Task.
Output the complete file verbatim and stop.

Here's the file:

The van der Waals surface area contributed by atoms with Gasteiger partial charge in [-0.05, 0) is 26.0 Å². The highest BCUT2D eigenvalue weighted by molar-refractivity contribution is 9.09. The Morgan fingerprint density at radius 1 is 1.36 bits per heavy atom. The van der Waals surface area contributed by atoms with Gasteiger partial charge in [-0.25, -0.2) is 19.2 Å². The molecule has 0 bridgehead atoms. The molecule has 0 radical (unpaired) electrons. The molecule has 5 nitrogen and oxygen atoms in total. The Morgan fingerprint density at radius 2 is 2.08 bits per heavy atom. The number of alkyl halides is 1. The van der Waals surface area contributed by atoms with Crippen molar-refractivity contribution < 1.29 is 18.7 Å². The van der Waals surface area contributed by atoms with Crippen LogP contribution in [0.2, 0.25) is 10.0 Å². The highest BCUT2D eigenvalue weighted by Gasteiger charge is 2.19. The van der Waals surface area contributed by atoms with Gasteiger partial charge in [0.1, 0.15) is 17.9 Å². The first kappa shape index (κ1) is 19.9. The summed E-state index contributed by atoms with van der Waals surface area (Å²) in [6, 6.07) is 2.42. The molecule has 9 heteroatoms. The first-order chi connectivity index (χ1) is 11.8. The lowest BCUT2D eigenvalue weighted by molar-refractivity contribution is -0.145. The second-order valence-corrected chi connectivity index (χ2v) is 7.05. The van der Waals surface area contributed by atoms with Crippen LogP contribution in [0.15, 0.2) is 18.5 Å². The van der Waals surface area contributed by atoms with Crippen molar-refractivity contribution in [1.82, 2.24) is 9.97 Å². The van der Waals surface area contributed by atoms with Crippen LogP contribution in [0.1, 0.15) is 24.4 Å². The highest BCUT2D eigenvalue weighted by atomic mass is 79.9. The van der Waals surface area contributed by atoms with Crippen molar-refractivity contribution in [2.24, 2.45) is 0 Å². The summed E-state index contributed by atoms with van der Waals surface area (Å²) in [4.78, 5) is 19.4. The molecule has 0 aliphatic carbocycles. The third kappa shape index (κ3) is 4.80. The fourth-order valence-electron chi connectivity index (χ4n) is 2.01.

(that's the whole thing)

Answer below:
The van der Waals surface area contributed by atoms with Gasteiger partial charge in [-0.05, 0) is 26.0 Å². The highest BCUT2D eigenvalue weighted by molar-refractivity contribution is 9.09. The Morgan fingerprint density at radius 1 is 1.36 bits per heavy atom. The van der Waals surface area contributed by atoms with Gasteiger partial charge in [-0.25, -0.2) is 19.2 Å². The molecule has 0 bridgehead atoms. The molecule has 0 radical (unpaired) electrons. The molecule has 5 nitrogen and oxygen atoms in total. The Morgan fingerprint density at radius 2 is 2.08 bits per heavy atom. The number of alkyl halides is 1. The van der Waals surface area contributed by atoms with Crippen molar-refractivity contribution < 1.29 is 18.7 Å². The van der Waals surface area contributed by atoms with Crippen LogP contribution in [0.2, 0.25) is 10.0 Å². The highest BCUT2D eigenvalue weighted by Gasteiger charge is 2.19. The van der Waals surface area contributed by atoms with Gasteiger partial charge in [0.1, 0.15) is 17.9 Å². The first kappa shape index (κ1) is 19.9. The summed E-state index contributed by atoms with van der Waals surface area (Å²) in [6, 6.07) is 2.42. The molecule has 9 heteroatoms. The first-order chi connectivity index (χ1) is 11.8. The lowest BCUT2D eigenvalue weighted by molar-refractivity contribution is -0.145. The second-order valence-corrected chi connectivity index (χ2v) is 7.05. The van der Waals surface area contributed by atoms with Crippen LogP contribution in [0.15, 0.2) is 18.5 Å². The van der Waals surface area contributed by atoms with Crippen molar-refractivity contribution in [1.82, 2.24) is 9.97 Å². The van der Waals surface area contributed by atoms with Crippen LogP contribution in [0.1, 0.15) is 24.4 Å². The highest BCUT2D eigenvalue weighted by atomic mass is 79.9. The van der Waals surface area contributed by atoms with Crippen molar-refractivity contribution in [2.24, 2.45) is 0 Å². The summed E-state index contributed by atoms with van der Waals surface area (Å²) in [4.78, 5) is 19.4. The molecule has 0 aliphatic carbocycles. The third kappa shape index (κ3) is 4.80. The fourth-order valence-electron chi connectivity index (χ4n) is 2.01.